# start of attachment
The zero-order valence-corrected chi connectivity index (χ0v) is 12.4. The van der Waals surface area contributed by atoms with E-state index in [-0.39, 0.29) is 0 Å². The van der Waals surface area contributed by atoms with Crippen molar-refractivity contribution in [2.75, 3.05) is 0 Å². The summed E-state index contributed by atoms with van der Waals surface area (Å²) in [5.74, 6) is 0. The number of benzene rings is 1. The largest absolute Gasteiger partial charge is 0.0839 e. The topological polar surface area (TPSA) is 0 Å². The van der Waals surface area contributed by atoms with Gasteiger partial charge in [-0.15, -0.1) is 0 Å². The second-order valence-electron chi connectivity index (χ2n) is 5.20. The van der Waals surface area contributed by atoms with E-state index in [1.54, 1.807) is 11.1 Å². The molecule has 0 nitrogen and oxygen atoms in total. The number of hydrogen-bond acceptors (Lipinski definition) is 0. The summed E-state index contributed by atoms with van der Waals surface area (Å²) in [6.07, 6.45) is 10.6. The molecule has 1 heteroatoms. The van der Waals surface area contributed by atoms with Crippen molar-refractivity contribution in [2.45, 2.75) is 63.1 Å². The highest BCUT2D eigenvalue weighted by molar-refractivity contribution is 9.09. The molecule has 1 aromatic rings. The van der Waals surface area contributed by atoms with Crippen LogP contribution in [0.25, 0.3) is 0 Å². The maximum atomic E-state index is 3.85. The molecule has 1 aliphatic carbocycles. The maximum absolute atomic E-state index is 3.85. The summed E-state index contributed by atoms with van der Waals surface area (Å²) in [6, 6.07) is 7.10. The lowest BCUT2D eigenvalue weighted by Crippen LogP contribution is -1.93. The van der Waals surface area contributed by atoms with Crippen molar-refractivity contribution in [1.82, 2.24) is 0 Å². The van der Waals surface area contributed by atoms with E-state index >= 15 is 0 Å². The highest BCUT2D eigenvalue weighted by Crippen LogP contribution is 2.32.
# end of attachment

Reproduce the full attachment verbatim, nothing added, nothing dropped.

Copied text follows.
The zero-order valence-corrected chi connectivity index (χ0v) is 12.4. The van der Waals surface area contributed by atoms with E-state index in [-0.39, 0.29) is 0 Å². The van der Waals surface area contributed by atoms with Crippen molar-refractivity contribution in [2.75, 3.05) is 0 Å². The summed E-state index contributed by atoms with van der Waals surface area (Å²) in [5.74, 6) is 0. The number of benzene rings is 1. The largest absolute Gasteiger partial charge is 0.0839 e. The topological polar surface area (TPSA) is 0 Å². The van der Waals surface area contributed by atoms with Gasteiger partial charge in [-0.15, -0.1) is 0 Å². The second-order valence-electron chi connectivity index (χ2n) is 5.20. The van der Waals surface area contributed by atoms with E-state index in [1.54, 1.807) is 11.1 Å². The molecule has 0 nitrogen and oxygen atoms in total. The number of hydrogen-bond acceptors (Lipinski definition) is 0. The summed E-state index contributed by atoms with van der Waals surface area (Å²) in [6.07, 6.45) is 10.6. The molecule has 1 heteroatoms. The van der Waals surface area contributed by atoms with Crippen molar-refractivity contribution in [2.45, 2.75) is 63.1 Å². The highest BCUT2D eigenvalue weighted by molar-refractivity contribution is 9.09. The molecule has 1 aromatic rings. The van der Waals surface area contributed by atoms with Crippen LogP contribution in [0.25, 0.3) is 0 Å². The maximum atomic E-state index is 3.85. The molecule has 1 aliphatic carbocycles. The maximum absolute atomic E-state index is 3.85. The summed E-state index contributed by atoms with van der Waals surface area (Å²) in [6, 6.07) is 7.10. The lowest BCUT2D eigenvalue weighted by Crippen LogP contribution is -1.93. The van der Waals surface area contributed by atoms with Crippen molar-refractivity contribution in [1.82, 2.24) is 0 Å². The van der Waals surface area contributed by atoms with E-state index >= 15 is 0 Å². The highest BCUT2D eigenvalue weighted by Crippen LogP contribution is 2.32.